1. What is the objective of Augmented Surgery?

The objective of the augmented surgery is to enable practitioners or surgeons to incorporate data visualization into symptomatic and treatment schemes to improve work performance effectively, safety, and cost and to improve surgical practice.

  1. Why do we need Augmented Surgery?

Surgeons usually perform orthopedic surgery using a C-arm or another form of X-ray technology, which makes radiation exposure inevitable. ‘Due to the high level of toxic radiation both patient, surgeon and medical team can suffer from side effects, such as burnt soft tissue and skin, or in a worst-case scenario, it can cause cancer. Traditionally, approximately 150 X-ray photos are taken in each session, but this new technology reduces this number from 150 to about 20 X-rays. By decreasing the number of X-rays taken, it can stop later side effects.

But, it’s not just radioactivity exposure; it also improves accuracy, saves time, and increases overall performance. The most significant characteristic of this new technology is augmented reality technology. Which means, for example, when surgeons put on the glasses and look at their patient, they will be able to see inside the patient’s body and understand the skeleton structure where they are preparing to operate.

  1. How does an AI-based solution work in Augmented Surgery?

Augmented reality is slowly but surely, starting the Operating Rooms in many hospitals worldwide to help the surgeons/doctors and the operating team. Almost every surgery operation requires a variety of scans before surgery. Even in difficulties, surgeons have an ultrasound or CT to help guide the procedure. Imaging can presently be performed in real-time at the point-of-care during procedures, both big and small. Visible data is always shown on a 2D flat screen. Still, the images are not exposed from the viewer’s perspective, but rather from that of the imaging device: doctors have to apply their skill and imagination to recognize and mentally project the patient’s images while they are doing procedures.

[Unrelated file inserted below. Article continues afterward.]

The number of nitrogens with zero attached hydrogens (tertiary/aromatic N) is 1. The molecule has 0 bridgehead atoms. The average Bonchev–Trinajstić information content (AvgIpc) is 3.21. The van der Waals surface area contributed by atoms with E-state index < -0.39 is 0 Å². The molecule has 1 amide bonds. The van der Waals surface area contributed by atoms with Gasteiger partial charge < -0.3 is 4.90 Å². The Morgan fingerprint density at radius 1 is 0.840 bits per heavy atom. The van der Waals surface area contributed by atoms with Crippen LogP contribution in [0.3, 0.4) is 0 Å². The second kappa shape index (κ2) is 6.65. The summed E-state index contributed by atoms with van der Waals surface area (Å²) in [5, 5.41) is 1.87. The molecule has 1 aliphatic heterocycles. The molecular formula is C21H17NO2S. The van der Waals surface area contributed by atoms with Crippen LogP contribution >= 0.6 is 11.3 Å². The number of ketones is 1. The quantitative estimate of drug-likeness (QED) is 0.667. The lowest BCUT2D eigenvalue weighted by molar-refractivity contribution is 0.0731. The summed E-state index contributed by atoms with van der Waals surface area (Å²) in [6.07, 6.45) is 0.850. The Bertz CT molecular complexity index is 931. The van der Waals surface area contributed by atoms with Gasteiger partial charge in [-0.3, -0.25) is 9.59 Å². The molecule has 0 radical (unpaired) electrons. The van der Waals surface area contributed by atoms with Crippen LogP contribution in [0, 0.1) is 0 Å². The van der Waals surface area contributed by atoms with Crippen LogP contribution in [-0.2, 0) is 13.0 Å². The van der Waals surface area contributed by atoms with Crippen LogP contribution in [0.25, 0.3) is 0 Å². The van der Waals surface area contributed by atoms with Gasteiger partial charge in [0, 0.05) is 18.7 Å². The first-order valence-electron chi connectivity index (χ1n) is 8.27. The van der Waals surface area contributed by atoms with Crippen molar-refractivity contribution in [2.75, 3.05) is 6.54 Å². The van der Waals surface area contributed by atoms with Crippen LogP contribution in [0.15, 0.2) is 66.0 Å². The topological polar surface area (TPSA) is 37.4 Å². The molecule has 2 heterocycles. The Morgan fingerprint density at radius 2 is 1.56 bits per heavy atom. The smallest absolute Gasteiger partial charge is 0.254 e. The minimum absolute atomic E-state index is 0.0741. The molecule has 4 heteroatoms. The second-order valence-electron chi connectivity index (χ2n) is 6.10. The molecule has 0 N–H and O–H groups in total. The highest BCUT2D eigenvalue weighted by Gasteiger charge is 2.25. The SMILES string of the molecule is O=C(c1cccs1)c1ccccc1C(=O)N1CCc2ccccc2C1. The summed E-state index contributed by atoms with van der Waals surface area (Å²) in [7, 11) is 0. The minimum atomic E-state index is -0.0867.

Augmented reality (AR), a set of techniques that overlap digital knowledge on the real world, has the potential to replace all of this. A surgeon can use an Augmented Reality headset such as Microsoft’s HoloLens would be able to see digital scan images and other data directly superimposed on her field of view. In such a situation, the headset might reveal a hovering echocardiogram with vital signs and data on the patient’s aneurysm’s characteristics directly above the surgical field. The specialist needn’t look away from the patient to many various displays to collect and understand it. AR’s potential ability to concurrently display imaging data and other patient information could save lives and minimize medical errors/failures. This is particularly true for methods done outside an operating room.


  • HMD (Head-Mounted Displays)can give knowledge on patients vital signs
    • 3D Projections onto the patient
    • Training and assessment
  1. Complete process
    1. Data extraction
    1. Data annotation
    1. Data processing
    1. Model development
    1. Inference and deployment of the model

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